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WGS 2016: Nanotechnologies can lead to ground-breaking innovations in renewable energy

09 February 2016


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Dubai-UAE: Leading a discussion on the future of renewable energy at the fourth World Government Summit (WGS 2016), Justin Hall-Tipping, Chief Executive Officer of NanoHoldings, talks about the need to make use of nanotechnologies and encourage government officials, leaders and future generations to embrace new thinking of sciences.

He said: “With the earth’s population reaching seven billion, we currently need 3.5 cubic miles of earth’s resources, including energy, to sustain our lives. We get these cubic miles from oil, coal, natural gas, nuclear energy and burning wood among other methods, but none from renewable energy. Tipping said that 30 years from now, we will need seven cubic miles to sustain our environment, which may seem impossible to produce, but with innovation and ground-breaking technologies, humanity can face these challenges head on.”

Commenting on the ground-breaking nature of nanotechnology, Tipping said: “When considering the building blocks of the universe, the smaller you go, the more energetic a material or element becomes. Nanotechnology changes the structure of devices and materials to produce new properties and provide new opportunities to innovate. By harnessing properties at the nanoscale, you can take something that is not traditionally energetic, such as aluminum, and shrink to make a more energetic property.”

Tipping focused his discussion on the innovative ways the science community has controlled the building blocks of the universe and changed their structure to create properties and materials that are energy efficient. For example, hydrogen generation, the preferable base used to replace fossil fuels, can be produced more efficiently by splitting water into constituents through electrolysis.

“We need a catalyst to split water. We have been taught, however, that carbon materials do not have the capacity to effectively serve as a catalyst. But if you look at carbon on a nanoscale, then you can take carbon from a pencil, for example, change the structure and pass electricity through it. By upping the voltage, carbon can act as catalyst and accelerate hydrogen generation. All you had to do was change the structure of your pencil.”

Tipping said that these types of innovations should inspire the science community to question what they are taught in school about catalysts and about the rigid rules of elements and properties.

He pointed out that we need to look for more efficient ways to make cement and concrete, a process that releases a ton of CO2 into the atmosphere. By using fly ash, a residue generated by coal combustion, at the nanoscale, scientists can rough up the edges of the ash, make a sticky like Lego box and stick them together to make a super hard concrete material, a method that releases almost no CO2. This process, however, costs 40% more than existing concrete, thereby limiting its usage.

“Without a government that supports a transition from a polluting to a non-polluting economy, then we will continue to encounter issues in resource depletion and inefficiency in energy production. With 10% of our world population living within 50 miles of the sea and many directly affected by large natural disasters, we need to find innovative methods of producing energy that is environmentally sustainable.”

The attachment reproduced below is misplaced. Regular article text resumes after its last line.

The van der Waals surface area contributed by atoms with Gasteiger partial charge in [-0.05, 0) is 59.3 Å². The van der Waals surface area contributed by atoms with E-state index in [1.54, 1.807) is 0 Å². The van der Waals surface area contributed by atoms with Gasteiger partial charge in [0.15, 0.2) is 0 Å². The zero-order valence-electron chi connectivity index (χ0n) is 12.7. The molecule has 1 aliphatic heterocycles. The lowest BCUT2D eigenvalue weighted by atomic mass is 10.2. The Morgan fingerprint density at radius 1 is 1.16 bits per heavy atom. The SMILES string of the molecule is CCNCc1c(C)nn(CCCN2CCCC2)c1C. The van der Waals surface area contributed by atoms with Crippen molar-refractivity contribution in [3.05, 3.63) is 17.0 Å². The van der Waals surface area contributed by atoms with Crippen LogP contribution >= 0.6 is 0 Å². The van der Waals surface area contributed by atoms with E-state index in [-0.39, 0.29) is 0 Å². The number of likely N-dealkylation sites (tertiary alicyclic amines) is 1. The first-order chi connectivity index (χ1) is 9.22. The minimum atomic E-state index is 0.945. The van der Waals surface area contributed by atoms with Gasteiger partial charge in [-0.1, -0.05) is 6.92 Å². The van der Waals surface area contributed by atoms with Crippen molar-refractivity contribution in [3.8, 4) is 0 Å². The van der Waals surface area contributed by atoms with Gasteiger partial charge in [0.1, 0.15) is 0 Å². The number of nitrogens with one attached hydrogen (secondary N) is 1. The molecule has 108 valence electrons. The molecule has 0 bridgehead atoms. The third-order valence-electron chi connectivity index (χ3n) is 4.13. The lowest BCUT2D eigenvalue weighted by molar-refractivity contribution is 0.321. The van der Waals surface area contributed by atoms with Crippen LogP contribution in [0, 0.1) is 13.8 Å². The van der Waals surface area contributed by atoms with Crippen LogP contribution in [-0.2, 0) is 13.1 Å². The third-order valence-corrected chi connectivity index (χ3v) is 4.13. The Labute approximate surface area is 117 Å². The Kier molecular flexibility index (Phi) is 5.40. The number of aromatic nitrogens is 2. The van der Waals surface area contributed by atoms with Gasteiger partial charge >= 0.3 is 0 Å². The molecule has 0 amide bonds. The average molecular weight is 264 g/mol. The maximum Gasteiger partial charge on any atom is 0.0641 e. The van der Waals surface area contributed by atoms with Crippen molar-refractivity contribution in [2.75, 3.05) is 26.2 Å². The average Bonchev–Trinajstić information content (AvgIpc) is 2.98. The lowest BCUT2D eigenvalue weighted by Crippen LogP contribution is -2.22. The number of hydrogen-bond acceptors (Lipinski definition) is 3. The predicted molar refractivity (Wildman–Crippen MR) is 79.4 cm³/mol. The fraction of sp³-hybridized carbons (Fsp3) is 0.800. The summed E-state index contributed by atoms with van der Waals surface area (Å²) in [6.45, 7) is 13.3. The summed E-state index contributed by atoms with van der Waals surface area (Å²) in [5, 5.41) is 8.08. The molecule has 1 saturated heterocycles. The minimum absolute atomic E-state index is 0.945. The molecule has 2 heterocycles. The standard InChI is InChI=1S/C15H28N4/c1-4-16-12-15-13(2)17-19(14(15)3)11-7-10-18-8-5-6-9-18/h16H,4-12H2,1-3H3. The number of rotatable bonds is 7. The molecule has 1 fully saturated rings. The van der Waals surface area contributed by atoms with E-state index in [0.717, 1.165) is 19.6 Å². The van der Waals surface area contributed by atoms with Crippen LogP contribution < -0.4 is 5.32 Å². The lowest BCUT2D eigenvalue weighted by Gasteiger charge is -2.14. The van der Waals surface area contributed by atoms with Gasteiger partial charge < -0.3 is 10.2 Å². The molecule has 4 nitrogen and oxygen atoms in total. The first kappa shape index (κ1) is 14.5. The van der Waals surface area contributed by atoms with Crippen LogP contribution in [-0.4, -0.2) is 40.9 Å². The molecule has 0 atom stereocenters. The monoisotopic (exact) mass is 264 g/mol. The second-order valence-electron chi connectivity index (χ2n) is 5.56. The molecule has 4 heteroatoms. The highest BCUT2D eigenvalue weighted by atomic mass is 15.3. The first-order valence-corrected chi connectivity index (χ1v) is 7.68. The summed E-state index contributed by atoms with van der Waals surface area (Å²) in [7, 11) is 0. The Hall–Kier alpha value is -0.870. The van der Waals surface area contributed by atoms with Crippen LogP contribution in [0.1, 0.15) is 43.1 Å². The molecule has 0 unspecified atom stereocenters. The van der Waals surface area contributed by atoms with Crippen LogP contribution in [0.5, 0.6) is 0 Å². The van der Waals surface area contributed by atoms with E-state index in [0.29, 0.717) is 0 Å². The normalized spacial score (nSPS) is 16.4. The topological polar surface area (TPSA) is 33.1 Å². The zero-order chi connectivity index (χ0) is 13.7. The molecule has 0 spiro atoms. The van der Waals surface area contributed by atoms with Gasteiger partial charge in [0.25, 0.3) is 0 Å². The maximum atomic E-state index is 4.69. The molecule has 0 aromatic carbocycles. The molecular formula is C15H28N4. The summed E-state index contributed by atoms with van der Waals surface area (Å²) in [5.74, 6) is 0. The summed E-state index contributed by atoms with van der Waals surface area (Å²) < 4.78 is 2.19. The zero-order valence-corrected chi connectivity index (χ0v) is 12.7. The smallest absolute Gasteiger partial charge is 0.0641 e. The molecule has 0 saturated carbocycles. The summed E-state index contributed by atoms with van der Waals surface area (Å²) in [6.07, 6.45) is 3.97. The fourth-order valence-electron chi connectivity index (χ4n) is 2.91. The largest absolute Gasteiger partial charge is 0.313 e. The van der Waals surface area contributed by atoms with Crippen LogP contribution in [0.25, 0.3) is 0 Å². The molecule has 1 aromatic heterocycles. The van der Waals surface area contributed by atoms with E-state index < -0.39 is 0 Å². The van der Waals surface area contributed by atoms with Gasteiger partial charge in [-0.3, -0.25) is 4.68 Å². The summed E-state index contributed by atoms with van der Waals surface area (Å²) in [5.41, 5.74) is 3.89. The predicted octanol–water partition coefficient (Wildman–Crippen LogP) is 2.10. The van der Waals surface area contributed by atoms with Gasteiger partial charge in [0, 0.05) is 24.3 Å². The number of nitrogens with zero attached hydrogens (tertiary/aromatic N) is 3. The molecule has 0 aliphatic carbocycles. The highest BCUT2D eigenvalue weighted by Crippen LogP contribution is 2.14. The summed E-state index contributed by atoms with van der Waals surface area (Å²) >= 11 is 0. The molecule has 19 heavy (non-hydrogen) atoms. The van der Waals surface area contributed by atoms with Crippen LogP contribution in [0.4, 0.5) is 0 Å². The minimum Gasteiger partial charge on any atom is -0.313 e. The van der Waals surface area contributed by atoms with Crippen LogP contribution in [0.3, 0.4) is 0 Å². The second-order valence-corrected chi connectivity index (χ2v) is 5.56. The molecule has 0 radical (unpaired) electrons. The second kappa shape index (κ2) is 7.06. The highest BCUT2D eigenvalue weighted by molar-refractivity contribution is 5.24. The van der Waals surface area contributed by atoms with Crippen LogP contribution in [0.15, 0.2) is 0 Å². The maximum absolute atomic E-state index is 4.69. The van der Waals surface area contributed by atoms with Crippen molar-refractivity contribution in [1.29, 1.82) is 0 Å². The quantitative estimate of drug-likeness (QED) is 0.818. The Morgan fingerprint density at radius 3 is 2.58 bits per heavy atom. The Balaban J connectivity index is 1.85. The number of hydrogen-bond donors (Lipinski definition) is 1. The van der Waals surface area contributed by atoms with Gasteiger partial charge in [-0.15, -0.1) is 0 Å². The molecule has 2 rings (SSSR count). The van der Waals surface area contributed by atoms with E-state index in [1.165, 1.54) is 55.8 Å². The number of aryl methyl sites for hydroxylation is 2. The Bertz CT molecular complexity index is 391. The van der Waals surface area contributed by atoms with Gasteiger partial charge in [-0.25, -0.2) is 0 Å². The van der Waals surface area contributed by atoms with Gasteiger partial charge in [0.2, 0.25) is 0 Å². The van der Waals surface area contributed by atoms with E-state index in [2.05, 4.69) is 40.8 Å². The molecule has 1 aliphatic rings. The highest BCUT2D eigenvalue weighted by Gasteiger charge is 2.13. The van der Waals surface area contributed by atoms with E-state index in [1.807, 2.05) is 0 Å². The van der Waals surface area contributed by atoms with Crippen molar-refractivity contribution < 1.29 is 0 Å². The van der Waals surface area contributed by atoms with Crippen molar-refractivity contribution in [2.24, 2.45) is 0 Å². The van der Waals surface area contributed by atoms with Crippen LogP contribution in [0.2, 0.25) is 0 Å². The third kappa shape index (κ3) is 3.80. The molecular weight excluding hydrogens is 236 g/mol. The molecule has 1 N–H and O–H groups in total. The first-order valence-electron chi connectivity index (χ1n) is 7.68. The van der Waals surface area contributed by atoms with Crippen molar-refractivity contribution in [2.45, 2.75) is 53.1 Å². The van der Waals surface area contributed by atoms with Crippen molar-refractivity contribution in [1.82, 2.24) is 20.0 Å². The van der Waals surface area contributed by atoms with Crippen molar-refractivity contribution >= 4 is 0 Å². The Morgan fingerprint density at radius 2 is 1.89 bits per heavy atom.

Tipping was optimistic about the abundant amount of possibilities and opportunities in energy with ground-breaking innovations just around the corner.

“The question is how do we facilitate and speed up the process of innovation. How can we change the mindset of scientists and leaders in the energy industry?”

NanoHolding’s Magenta data base is a recipe book that streamlines the innovation process by translating a set of questions that help scientists quickly and effectively find new combinations of elements and materials needed to develop new technologies. The data base can help scientists develop innovative solutions to today’s energy efficiency problems without making a single thing in a lab.

“We want to help the scientific community find things that could change the world and alter the scientific mindset.”

Such data bases are not enough, however, as the world of funding for scientists needs to be greatly modified. Nearly 9 out of 10 grants are turned down. Even after a grant application is accepted, funding can stop once research goes south.

Concluding his session, Tipping said: “Government officials, scientists, and thought leaders have to be bold, embrace the desire to change science as we know and encourage the generations of today to discover the innovations of tomorrow. If governments and leaders see a 2050 vision of a greener economy and build towards it, then we can implement life-changing technologies. We can’t think about immediate returns on investment. We should instead take a leap of faith, invest in ideas we haven’t thought of and do the unimaginable.”

The World Government Summit convenes over 3,000 personalities from 125 countries. The summit has lined up more than 70 topics through keynote speakers and major interactive sessions, drawing the participation of world leaders, ministers, decision makers, CEOs, innovators, officials, experts, entrepreneurs, academics, and university students. A number of initiatives, reports and studies are also being launched during the summit and throughout the year. WGS 2016 will concluded on February 10 at the Madinat Jumeirah in Dubai.